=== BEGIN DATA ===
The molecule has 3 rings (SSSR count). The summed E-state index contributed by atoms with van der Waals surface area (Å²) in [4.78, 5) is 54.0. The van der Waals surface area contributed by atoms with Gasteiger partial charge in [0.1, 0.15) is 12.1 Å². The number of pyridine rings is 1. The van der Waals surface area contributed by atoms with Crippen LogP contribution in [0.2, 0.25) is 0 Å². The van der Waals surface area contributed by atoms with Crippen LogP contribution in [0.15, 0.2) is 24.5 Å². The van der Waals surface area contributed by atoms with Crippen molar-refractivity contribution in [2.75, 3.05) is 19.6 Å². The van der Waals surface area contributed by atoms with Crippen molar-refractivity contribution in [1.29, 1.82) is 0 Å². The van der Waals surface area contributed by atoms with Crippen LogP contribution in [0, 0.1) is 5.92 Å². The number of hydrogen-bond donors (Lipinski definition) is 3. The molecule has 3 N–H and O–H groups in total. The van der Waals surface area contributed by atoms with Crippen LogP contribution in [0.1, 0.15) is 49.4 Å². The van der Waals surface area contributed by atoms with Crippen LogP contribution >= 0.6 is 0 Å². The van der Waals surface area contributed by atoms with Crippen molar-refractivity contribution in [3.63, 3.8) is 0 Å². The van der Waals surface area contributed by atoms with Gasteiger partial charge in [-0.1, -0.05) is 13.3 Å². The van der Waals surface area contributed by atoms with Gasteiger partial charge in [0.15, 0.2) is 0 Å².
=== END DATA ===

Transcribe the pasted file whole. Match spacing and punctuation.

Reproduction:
The molecule has 3 rings (SSSR count). The summed E-state index contributed by atoms with van der Waals surface area (Å²) in [4.78, 5) is 54.0. The van der Waals surface area contributed by atoms with Gasteiger partial charge in [0.1, 0.15) is 12.1 Å². The number of pyridine rings is 1. The van der Waals surface area contributed by atoms with Crippen LogP contribution in [0.2, 0.25) is 0 Å². The van der Waals surface area contributed by atoms with Crippen LogP contribution in [0.15, 0.2) is 24.5 Å². The van der Waals surface area contributed by atoms with Crippen molar-refractivity contribution in [2.75, 3.05) is 19.6 Å². The van der Waals surface area contributed by atoms with Crippen molar-refractivity contribution in [1.29, 1.82) is 0 Å². The van der Waals surface area contributed by atoms with Crippen LogP contribution in [0, 0.1) is 5.92 Å². The number of hydrogen-bond donors (Lipinski definition) is 3. The molecule has 3 N–H and O–H groups in total. The van der Waals surface area contributed by atoms with Crippen LogP contribution in [0.1, 0.15) is 49.4 Å². The van der Waals surface area contributed by atoms with Crippen LogP contribution >= 0.6 is 0 Å². The van der Waals surface area contributed by atoms with Crippen molar-refractivity contribution in [3.63, 3.8) is 0 Å². The van der Waals surface area contributed by atoms with Gasteiger partial charge in [-0.1, -0.05) is 13.3 Å². The van der Waals surface area contributed by atoms with Gasteiger partial charge in [0.15, 0.2) is 0 Å².